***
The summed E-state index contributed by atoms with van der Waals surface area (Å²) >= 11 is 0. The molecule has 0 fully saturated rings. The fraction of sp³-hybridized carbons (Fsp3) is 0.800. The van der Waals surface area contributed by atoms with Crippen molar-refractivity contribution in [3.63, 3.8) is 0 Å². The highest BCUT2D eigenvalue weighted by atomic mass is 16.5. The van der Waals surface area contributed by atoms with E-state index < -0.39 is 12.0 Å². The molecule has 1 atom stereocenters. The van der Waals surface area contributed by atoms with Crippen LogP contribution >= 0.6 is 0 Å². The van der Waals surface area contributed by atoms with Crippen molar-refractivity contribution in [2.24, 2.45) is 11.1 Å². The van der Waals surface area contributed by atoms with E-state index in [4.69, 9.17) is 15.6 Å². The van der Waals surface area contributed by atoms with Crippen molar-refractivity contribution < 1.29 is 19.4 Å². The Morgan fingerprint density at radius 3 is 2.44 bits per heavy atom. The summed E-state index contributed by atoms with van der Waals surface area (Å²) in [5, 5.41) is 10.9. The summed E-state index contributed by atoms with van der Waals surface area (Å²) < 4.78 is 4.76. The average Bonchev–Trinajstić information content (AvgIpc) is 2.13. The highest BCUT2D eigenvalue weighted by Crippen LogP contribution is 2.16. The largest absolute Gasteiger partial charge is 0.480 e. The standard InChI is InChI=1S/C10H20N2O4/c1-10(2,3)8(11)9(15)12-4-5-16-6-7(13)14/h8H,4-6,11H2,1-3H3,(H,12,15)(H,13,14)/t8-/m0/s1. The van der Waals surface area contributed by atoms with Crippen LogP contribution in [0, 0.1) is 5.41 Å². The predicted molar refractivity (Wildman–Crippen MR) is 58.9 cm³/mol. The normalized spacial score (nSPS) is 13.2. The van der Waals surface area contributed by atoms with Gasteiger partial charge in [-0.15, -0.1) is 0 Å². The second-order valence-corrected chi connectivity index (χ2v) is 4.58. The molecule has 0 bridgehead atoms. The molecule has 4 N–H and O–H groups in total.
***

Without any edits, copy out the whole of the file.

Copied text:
The summed E-state index contributed by atoms with van der Waals surface area (Å²) >= 11 is 0. The molecule has 0 fully saturated rings. The fraction of sp³-hybridized carbons (Fsp3) is 0.800. The van der Waals surface area contributed by atoms with Crippen molar-refractivity contribution in [3.63, 3.8) is 0 Å². The highest BCUT2D eigenvalue weighted by atomic mass is 16.5. The van der Waals surface area contributed by atoms with E-state index < -0.39 is 12.0 Å². The molecule has 1 atom stereocenters. The van der Waals surface area contributed by atoms with Crippen LogP contribution >= 0.6 is 0 Å². The van der Waals surface area contributed by atoms with Crippen molar-refractivity contribution in [2.24, 2.45) is 11.1 Å². The van der Waals surface area contributed by atoms with E-state index in [4.69, 9.17) is 15.6 Å². The van der Waals surface area contributed by atoms with Crippen molar-refractivity contribution < 1.29 is 19.4 Å². The Morgan fingerprint density at radius 3 is 2.44 bits per heavy atom. The summed E-state index contributed by atoms with van der Waals surface area (Å²) in [5, 5.41) is 10.9. The summed E-state index contributed by atoms with van der Waals surface area (Å²) < 4.78 is 4.76. The average Bonchev–Trinajstić information content (AvgIpc) is 2.13. The highest BCUT2D eigenvalue weighted by Crippen LogP contribution is 2.16. The largest absolute Gasteiger partial charge is 0.480 e. The standard InChI is InChI=1S/C10H20N2O4/c1-10(2,3)8(11)9(15)12-4-5-16-6-7(13)14/h8H,4-6,11H2,1-3H3,(H,12,15)(H,13,14)/t8-/m0/s1. The van der Waals surface area contributed by atoms with Crippen LogP contribution in [0, 0.1) is 5.41 Å². The predicted molar refractivity (Wildman–Crippen MR) is 58.9 cm³/mol. The normalized spacial score (nSPS) is 13.2. The van der Waals surface area contributed by atoms with Gasteiger partial charge in [-0.15, -0.1) is 0 Å². The second-order valence-corrected chi connectivity index (χ2v) is 4.58. The molecule has 0 bridgehead atoms. The molecule has 4 N–H and O–H groups in total.